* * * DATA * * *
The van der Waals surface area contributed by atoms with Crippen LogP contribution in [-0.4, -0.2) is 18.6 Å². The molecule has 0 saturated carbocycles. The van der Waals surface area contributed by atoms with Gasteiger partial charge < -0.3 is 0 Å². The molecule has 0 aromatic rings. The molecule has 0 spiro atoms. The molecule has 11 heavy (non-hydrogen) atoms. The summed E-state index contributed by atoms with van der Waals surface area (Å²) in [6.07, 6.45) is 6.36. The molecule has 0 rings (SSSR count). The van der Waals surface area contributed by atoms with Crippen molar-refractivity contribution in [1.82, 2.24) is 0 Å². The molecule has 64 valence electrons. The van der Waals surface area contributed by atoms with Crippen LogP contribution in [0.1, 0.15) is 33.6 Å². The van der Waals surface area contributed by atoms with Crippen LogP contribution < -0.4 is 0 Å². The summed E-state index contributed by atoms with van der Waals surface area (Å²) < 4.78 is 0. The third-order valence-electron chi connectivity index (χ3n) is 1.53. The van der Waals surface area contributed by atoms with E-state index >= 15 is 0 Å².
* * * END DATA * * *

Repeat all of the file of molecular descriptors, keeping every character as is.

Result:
The van der Waals surface area contributed by atoms with Crippen LogP contribution in [-0.4, -0.2) is 18.6 Å². The molecule has 0 saturated carbocycles. The van der Waals surface area contributed by atoms with Gasteiger partial charge < -0.3 is 0 Å². The molecule has 0 aromatic rings. The molecule has 0 spiro atoms. The molecule has 11 heavy (non-hydrogen) atoms. The summed E-state index contributed by atoms with van der Waals surface area (Å²) in [6.07, 6.45) is 6.36. The molecule has 0 rings (SSSR count). The van der Waals surface area contributed by atoms with Crippen molar-refractivity contribution in [1.82, 2.24) is 0 Å². The molecule has 64 valence electrons. The van der Waals surface area contributed by atoms with Crippen LogP contribution in [0.1, 0.15) is 33.6 Å². The van der Waals surface area contributed by atoms with Crippen LogP contribution < -0.4 is 0 Å². The summed E-state index contributed by atoms with van der Waals surface area (Å²) < 4.78 is 0. The third-order valence-electron chi connectivity index (χ3n) is 1.53. The van der Waals surface area contributed by atoms with E-state index >= 15 is 0 Å².